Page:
Öland’s Southern Point

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On the most southerly part of Öland lies a royal demesne, which is called Ottenby. It is a rather large estate which extends from shore to shore, straight across the island; and it is remarkable because it has always been a haunt for large bird-companies. In the seventeenth century, when the kings used to go over to Öland to hunt, the entire estate was nothing but a deer park. In the eighteenth century there was a stud there, where blooded racehorses were bred; and a sheep farm, where several hundred sheep were maintained. In our days you’ll find neither blooded horses nor sheep at Ottenby. In place of them live great herds of young horses, which are to be used by the cavalry.

In all the land there is certainly no place that could be a better abode for animals. Along the extreme eastern shore lies the old sheep meadow, which is a mile and a half long, and the largest meadow in all Öland, where animals can graze and play and run about, as free as if they were in a wilderness. And there you will find the celebrated Ottenby grove with the hundred-year-old oaks, which give shade from the sun, and shelter from the severe Öland winds. And we must not forget the long Ottenby wall, which stretches from shore to shore, and separates Ottenby from the rest of the island, so that the animals may know how far the old royal demesne extends, and be careful about getting in on other ground, where they are not so well protected.

You’ll find plenty of tame animals at Ottenby, but that isn’t all. One could almost believe that the wild ones also felt that on an old crown property both the wild and the tame ones can count upon shelter and protection⁠—since they venture there in such great numbers.

Besides, there are still a few stags of the old descent left; and burrow-ducks and partridges love to live there, and it offers a resting place, in the spring and late summer, for thousands of migratory birds. Above all, it is the swampy eastern shore below the sheep meadow, where the migratory birds alight, to rest and feed.

When the wild geese and Nils Holgersson had finally found their way to Öland, they came down, like all the rest, on the shore near the sheep meadow. The mist lay thick over the island, just as it had over the sea. But still the boy was amazed at all the birds which he discerned, only on the little narrow stretch of shore which he could see.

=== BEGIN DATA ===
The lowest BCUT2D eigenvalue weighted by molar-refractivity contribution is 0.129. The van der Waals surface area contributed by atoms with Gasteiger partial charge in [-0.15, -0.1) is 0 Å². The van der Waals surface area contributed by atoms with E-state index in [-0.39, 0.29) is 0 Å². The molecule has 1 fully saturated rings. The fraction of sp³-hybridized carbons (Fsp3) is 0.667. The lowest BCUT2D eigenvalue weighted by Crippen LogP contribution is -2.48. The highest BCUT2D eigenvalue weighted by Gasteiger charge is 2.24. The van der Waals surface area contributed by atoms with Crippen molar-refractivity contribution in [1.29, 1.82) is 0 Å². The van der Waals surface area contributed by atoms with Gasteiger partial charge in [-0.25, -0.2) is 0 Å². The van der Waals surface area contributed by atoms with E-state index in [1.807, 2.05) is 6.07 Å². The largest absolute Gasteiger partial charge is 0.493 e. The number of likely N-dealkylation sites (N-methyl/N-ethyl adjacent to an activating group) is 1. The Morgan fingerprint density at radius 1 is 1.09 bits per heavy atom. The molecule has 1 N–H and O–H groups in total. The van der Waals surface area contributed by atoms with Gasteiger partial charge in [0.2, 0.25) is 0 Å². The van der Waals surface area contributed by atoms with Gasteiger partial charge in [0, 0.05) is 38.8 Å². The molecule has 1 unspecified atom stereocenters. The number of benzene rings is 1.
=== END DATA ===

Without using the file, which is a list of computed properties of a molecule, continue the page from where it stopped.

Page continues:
It was a low sand-shore with stones and pools, and a lot of cast-up seaweed. If the boy had been permitted to choose, it isn’t likely that he would have thought of alighting there; but the birds probably looked upon this as a veritable paradise. Ducks and geese walked about and fed on the meadow; nearer the water, ran snipe, and other coast-birds. The loons lay in the sea and fished, but the life and movement was upon the long seaweed banks along the coast. There the birds stood side by side close together and picked grub-worms⁠—which must have been found there in limitless quantities for it was very evident that there was never any complaint over a lack of food.

The great majority were going to travel farther, and had only alighted to take a short rest; and as soon as the leader of a flock thought that his comrades had recovered themselves sufficiently he said, “If you are ready now, we may as well move on.”

“No, wait, wait! We haven’t had anything like enough,” said the followers.

“You surely don’t believe that I intend to let you eat so much that you will not be able to move?” said the leader, and flapped his wings and started off. Along the outermost seaweed banks lay a flock of swans. They didn’t bother about going on land, but rested themselves by lying and rocking on the water. Now and then they dived down with their necks and brought up food from the sea-bottom. When they had gotten hold of anything very good, they indulged in loud shouts that sounded like trumpet calls.

When the boy heard that there were swans on the shoals, he hurried out to the seaweed banks. He had never before seen wild swans at close range. He had luck on his side, so that he got close up to them.

The boy was not the only one who had heard the swans. Both the wild geese and the gray geese and the loons swam out between the banks, laid themselves in a ring around the swans and stared at them. The swans ruffled their feathers, raised their wings like sails, and lifted their necks high in the air. Occasionally one and another of them swam up to a goose, or a great loon, or a diving-duck, and said a few words. And then it appeared as though the one addressed hardly dared raise his bill to reply.

But then there was a little loon⁠—a tiny mischievous baggage⁠—who couldn’t stand all this ceremony. He dived suddenly, and disappeared under the water’s edge. Soon after that, one of the swans let out a scream, and swam off so quickly that the water foamed. Then he stopped and began to look majestic once more. But soon, another one shrieked in the same way as the first one, and then a third.

The little loon wasn’t able to stay under water any longer, but appeared on the water’s edge, little and black and venomous. The swans rushed toward him; but when they saw what a poor little thing it was, they turned abruptly⁠—as if they considered themselves too good to quarrel with him. Then the little loon dived again, and pinched their feet. It certainly must have hurt; and the worst of it was, that they could not maintain their dignity. At once they took a decided stand. They began to beat the air with their wings so that it thundered; came forward a bit⁠—as though they were running on the water⁠—got wind under their wings, and raised themselves.